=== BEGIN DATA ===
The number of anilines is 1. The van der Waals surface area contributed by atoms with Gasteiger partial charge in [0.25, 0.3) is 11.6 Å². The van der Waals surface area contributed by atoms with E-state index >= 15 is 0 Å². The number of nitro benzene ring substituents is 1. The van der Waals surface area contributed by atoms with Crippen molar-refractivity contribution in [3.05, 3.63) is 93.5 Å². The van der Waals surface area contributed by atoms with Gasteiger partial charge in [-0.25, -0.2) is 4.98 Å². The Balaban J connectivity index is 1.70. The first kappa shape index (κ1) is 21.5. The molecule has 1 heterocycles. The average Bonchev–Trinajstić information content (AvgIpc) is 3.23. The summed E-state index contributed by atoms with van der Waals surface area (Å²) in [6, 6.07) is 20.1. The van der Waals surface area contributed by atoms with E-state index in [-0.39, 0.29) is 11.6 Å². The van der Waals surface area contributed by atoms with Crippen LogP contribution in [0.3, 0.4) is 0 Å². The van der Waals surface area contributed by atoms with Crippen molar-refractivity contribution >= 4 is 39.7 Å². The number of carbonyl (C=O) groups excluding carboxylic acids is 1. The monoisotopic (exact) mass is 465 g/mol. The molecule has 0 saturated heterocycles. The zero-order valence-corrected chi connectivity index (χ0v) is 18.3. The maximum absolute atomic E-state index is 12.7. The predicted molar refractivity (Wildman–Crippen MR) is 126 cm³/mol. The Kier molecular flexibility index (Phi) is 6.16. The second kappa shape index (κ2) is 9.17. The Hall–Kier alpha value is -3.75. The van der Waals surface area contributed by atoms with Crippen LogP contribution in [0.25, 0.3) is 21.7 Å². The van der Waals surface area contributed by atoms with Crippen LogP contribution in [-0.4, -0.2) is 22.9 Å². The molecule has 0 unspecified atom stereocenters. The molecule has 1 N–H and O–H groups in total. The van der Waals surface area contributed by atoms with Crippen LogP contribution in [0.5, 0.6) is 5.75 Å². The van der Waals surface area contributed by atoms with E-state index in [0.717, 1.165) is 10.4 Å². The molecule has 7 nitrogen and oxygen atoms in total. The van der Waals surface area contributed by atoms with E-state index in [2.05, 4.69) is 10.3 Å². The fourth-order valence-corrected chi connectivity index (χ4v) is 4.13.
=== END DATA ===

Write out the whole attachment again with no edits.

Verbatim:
The number of anilines is 1. The van der Waals surface area contributed by atoms with Gasteiger partial charge in [0.25, 0.3) is 11.6 Å². The van der Waals surface area contributed by atoms with E-state index >= 15 is 0 Å². The number of nitro benzene ring substituents is 1. The van der Waals surface area contributed by atoms with Crippen molar-refractivity contribution in [3.05, 3.63) is 93.5 Å². The van der Waals surface area contributed by atoms with Gasteiger partial charge in [-0.25, -0.2) is 4.98 Å². The Balaban J connectivity index is 1.70. The first kappa shape index (κ1) is 21.5. The molecule has 1 heterocycles. The average Bonchev–Trinajstić information content (AvgIpc) is 3.23. The summed E-state index contributed by atoms with van der Waals surface area (Å²) in [6, 6.07) is 20.1. The van der Waals surface area contributed by atoms with E-state index in [-0.39, 0.29) is 11.6 Å². The van der Waals surface area contributed by atoms with Crippen LogP contribution in [0.3, 0.4) is 0 Å². The van der Waals surface area contributed by atoms with Crippen molar-refractivity contribution >= 4 is 39.7 Å². The number of carbonyl (C=O) groups excluding carboxylic acids is 1. The monoisotopic (exact) mass is 465 g/mol. The molecule has 0 saturated heterocycles. The zero-order valence-corrected chi connectivity index (χ0v) is 18.3. The maximum absolute atomic E-state index is 12.7. The predicted molar refractivity (Wildman–Crippen MR) is 126 cm³/mol. The Kier molecular flexibility index (Phi) is 6.16. The second kappa shape index (κ2) is 9.17. The Hall–Kier alpha value is -3.75. The van der Waals surface area contributed by atoms with Crippen LogP contribution in [0.25, 0.3) is 21.7 Å². The van der Waals surface area contributed by atoms with Crippen LogP contribution in [-0.4, -0.2) is 22.9 Å². The molecule has 0 unspecified atom stereocenters. The molecule has 1 N–H and O–H groups in total. The van der Waals surface area contributed by atoms with Crippen LogP contribution in [0.5, 0.6) is 5.75 Å². The van der Waals surface area contributed by atoms with E-state index in [0.717, 1.165) is 10.4 Å². The molecule has 7 nitrogen and oxygen atoms in total. The van der Waals surface area contributed by atoms with E-state index in [2.05, 4.69) is 10.3 Å². The fourth-order valence-corrected chi connectivity index (χ4v) is 4.13.